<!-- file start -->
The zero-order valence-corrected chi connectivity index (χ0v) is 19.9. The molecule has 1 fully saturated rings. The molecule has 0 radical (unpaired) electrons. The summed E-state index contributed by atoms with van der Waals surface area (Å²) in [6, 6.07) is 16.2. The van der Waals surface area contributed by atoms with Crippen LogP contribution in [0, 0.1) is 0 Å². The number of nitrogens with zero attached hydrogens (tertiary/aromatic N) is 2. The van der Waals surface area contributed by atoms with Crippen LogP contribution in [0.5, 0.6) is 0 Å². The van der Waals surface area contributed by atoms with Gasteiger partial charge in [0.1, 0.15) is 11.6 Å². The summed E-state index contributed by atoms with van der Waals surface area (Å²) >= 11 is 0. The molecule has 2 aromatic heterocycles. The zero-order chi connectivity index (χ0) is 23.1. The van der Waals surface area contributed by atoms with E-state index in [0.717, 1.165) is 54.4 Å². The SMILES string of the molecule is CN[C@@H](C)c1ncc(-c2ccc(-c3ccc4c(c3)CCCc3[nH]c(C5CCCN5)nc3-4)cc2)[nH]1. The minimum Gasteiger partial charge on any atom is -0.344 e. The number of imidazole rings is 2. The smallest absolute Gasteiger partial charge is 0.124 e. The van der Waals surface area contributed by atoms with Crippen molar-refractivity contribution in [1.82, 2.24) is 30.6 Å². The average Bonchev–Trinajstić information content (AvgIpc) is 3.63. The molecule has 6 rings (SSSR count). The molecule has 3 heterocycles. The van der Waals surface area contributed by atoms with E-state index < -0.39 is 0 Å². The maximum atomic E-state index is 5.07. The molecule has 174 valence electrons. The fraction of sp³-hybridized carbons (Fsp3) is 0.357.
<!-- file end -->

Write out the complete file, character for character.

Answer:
The zero-order valence-corrected chi connectivity index (χ0v) is 19.9. The molecule has 1 fully saturated rings. The molecule has 0 radical (unpaired) electrons. The summed E-state index contributed by atoms with van der Waals surface area (Å²) in [6, 6.07) is 16.2. The van der Waals surface area contributed by atoms with Crippen LogP contribution in [0, 0.1) is 0 Å². The number of nitrogens with zero attached hydrogens (tertiary/aromatic N) is 2. The van der Waals surface area contributed by atoms with Crippen LogP contribution in [0.5, 0.6) is 0 Å². The van der Waals surface area contributed by atoms with Gasteiger partial charge in [0.1, 0.15) is 11.6 Å². The summed E-state index contributed by atoms with van der Waals surface area (Å²) >= 11 is 0. The molecule has 2 aromatic heterocycles. The zero-order chi connectivity index (χ0) is 23.1. The van der Waals surface area contributed by atoms with E-state index in [0.717, 1.165) is 54.4 Å². The SMILES string of the molecule is CN[C@@H](C)c1ncc(-c2ccc(-c3ccc4c(c3)CCCc3[nH]c(C5CCCN5)nc3-4)cc2)[nH]1. The minimum Gasteiger partial charge on any atom is -0.344 e. The number of imidazole rings is 2. The smallest absolute Gasteiger partial charge is 0.124 e. The van der Waals surface area contributed by atoms with Crippen molar-refractivity contribution in [1.82, 2.24) is 30.6 Å². The average Bonchev–Trinajstić information content (AvgIpc) is 3.63. The molecule has 6 rings (SSSR count). The molecule has 3 heterocycles. The van der Waals surface area contributed by atoms with E-state index < -0.39 is 0 Å². The maximum atomic E-state index is 5.07. The molecule has 174 valence electrons. The fraction of sp³-hybridized carbons (Fsp3) is 0.357.